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This is a very simple woodworking project to make a toy helicopter for your kid. It also makes a great gift. The wood species I chose are completely harmless for children (no oils or splinters), and I finished the toy with a kids safe finish called "toymaker's finish"

Enjoy the build!

Materials:

  • A piece of Oak approximately 30" x 6" x 3/4"
  • Some scrap sticks of wood for the rotors (I used maple)
  • Maple Toy Wheels (http://www.rockler.com/treaded-toy-wheels-wheels)
  • Maple axles (http://www.rockler.com/maple-axles) for the wheels and the rotors
  • Finish (http://www.rockler.com/toymakers-finish)

Tools needed:

  • Jigsaw
  • Drill
  • Clamps
  • Wood glue
  • Sand Paper

Some nice to haves:

  • Hand Plane
  • Cabinet Scraper
  • Wrasp

Step 1: Make a Template

Draw the shape of the toy on a piece of card stock. I drew mine and put a 1 inch grid on it for easy replication and measuring.

Play with the shape as much as you like.

Step 2: Make the Blank

  1. I went to home depot and picked up a piece of scrap oak. The piece was around 30 x 6 x 3/4.
  2. Cut this piece into three roughly equal pieces so you have three 10 x 6 x 3/4 pieces. (they can do this for you at Home Depot if you ask)

The blank will be made of these three pieces stacked together.

3. Spread glue between the pieces and sandwich them together giving you one piece that is roughly 10 x 6 x 2 1/4

4. Clamp the pieces together. I used some extra scrap pieces of wood so I wouldn't damage the oak. You could probably do this with a lot of books or cinder blocks instead of clamps.

5. Let the glue dry and then un-clamp the piece

Step 3: Trace and Cut

1. Trace the template onto your blank

2. With a jigsaw, cut out the helicopter body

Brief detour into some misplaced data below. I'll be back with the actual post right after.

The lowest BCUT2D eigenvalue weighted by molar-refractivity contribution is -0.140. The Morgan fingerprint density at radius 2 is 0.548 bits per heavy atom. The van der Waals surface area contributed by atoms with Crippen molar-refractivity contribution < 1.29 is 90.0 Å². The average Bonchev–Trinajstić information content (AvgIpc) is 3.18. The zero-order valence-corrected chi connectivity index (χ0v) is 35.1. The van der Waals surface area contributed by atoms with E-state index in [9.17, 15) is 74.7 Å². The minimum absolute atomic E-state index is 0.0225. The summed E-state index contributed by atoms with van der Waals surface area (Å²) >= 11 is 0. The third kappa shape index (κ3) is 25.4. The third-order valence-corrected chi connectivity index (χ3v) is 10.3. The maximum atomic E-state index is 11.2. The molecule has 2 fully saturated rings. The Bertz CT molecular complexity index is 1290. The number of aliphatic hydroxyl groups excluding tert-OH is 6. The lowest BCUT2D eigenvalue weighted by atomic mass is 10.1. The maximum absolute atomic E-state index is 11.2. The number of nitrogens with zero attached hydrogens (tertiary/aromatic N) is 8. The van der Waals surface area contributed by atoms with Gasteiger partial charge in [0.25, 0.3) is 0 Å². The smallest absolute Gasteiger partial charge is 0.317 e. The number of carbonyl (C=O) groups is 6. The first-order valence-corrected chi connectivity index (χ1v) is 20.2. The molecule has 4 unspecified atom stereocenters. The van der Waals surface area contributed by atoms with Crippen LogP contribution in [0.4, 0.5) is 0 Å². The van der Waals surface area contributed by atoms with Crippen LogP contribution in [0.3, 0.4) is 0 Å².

Step 4: Shape the Body

1. If you want a "cockpit" grab a hole saw or a good size forstner bit and drill it out (I used a 2" bit)

2. Begin shaping the body to taper the tail and nose

I used a hand plane and a cabinet scraper for this, but you could use a rasp or some sand paper and a lot of elbow grease.

3. Smooth all the edges with sand paper

4. (optional) I used a stamp kit to personalize this to the "pilot"

Step 5: Rotor and Tail Rotor

1. Start out with some scrap wood (I used maple for mine)

The main rotor is about 6" and the tail rotor is about 2 1/2" (it doesn't have to be exact, it'll fly either way)

2. Do your best to draw the shape of the blades

3. Drill holes in the blades to match the size of the axles

4. Shape and smooth the blades

You can use a chisel, scraper, rasp, sand paper, or any combination of them

Step 6: Dry Fit

1. Drill holes in the helicopter body for the wheels and rotors to match the axles

2. Dry fit everything to make sure it's to our liking

Step 7: Finish and Glue

1. Finish all the parts separately with any kid safe finish

2. Add some glue and use masking tape to hold everything together.

3. Give it plenty of time to dry and cure before you give it to your kid.

YOU'RE DONE!

I tried building this but I found the aerodynamics were so terrible it didn't even get lift-off. I suggest making a lighter and more efficient propeller system.
<p>I'm not sure it was made for actual &quot;flying&quot; but if you could design a toy that could, that would be great.</p>
Wow! Great job!
Awesome design. We make a lot of wooden toys will definitely use this idea. I like the way you shaped the prop.
<p>Nice. Treat yourself to a spokeshave plane. Better for planing curves than the bulky straight flat plane. Judging by the amount of shavings, I think you took a lot of care in getting the surface just right. The finished organic feel of wood is just so much better than a mass produced plastic toy.</p>
<p>The wheels even have those cute ridges! So awesome!</p>

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